Okay, okay. If you're trapped and can't get out, let me try to explain it in one sentence. BloomKlein destroyed the structure of the school system not once but twice and every school is now a free agent (the Yankees were bidding on one of the PSO's) and can choose amongst all these acronyms. If you insist on knowing what all this stuff stands for: There are three types of SSO's (School Support Organizations): Empowerment Support Organization (ESO): schools choosing this option will join other schools in a network and choose how to receive support; Learning Support Organization (LSO): four organizations to be led by former regional superintendents; Partnership Support Organization (PSO): non-profit groups under contract to provide services.

And the winner is...

Empowerment (35% of the systems almost 1500 schools).... and amongst the LSO's, former Region 3 Superintendent Judy Chin making a spectacular showing at 27%. Spectacular compared to the other three LSO's. Region 8's Marsha Lyles (12%), Region 2's Laura Rodriguez (8%) and our own Region 5's Kathleen Cashin (7%).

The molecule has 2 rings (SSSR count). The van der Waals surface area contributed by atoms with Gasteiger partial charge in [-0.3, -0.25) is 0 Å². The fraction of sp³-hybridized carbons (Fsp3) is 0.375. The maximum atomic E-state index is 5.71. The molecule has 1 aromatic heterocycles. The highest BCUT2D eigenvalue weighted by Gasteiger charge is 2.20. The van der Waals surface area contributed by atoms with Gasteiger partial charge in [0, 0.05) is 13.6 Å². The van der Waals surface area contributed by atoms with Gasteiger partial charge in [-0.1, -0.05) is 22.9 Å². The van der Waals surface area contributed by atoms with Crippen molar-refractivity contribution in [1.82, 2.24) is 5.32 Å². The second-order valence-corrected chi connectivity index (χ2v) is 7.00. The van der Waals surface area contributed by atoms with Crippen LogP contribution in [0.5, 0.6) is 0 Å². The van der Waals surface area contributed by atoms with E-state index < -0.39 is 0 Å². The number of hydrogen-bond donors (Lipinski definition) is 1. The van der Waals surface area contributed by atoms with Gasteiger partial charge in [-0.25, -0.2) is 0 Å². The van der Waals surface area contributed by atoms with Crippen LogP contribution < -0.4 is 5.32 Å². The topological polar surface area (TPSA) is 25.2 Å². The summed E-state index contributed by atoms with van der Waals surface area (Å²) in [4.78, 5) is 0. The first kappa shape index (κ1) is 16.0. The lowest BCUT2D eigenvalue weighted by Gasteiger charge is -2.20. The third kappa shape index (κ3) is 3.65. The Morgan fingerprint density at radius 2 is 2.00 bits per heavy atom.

Now mind you, these four gals (where have all the men gone or does Klein have a problem) were the big winners in the sweepstakes over all the other regional superintendents and were then sent off to compete with each other. (An interesting sidenote is the ethnic breakdown of the fab four: Asian, Hispanic, African-American and White.)

Had enough? Sorry, there's more. Chin's network is called the Integrated Curriculum and Instruction LSO, or ICI. Got it? And the others? Lyles (Community), Rodriguez (Leadership) and Cashin (Knowledge Network.)

Oy vey! Can I get out of this column? Now! Sorry poor readers, I have to take a stab at breaking some of this down.

Other than Empowerment, which may be coming from the newer principals, especially the Leadership Academy trained attack dogs without deep political ties to the old districts or regions, the home boroughs of Chin (Eastern Queens), Lyles (North Brook-lyn) and Rodriguez (East Bronx) broke out as expected.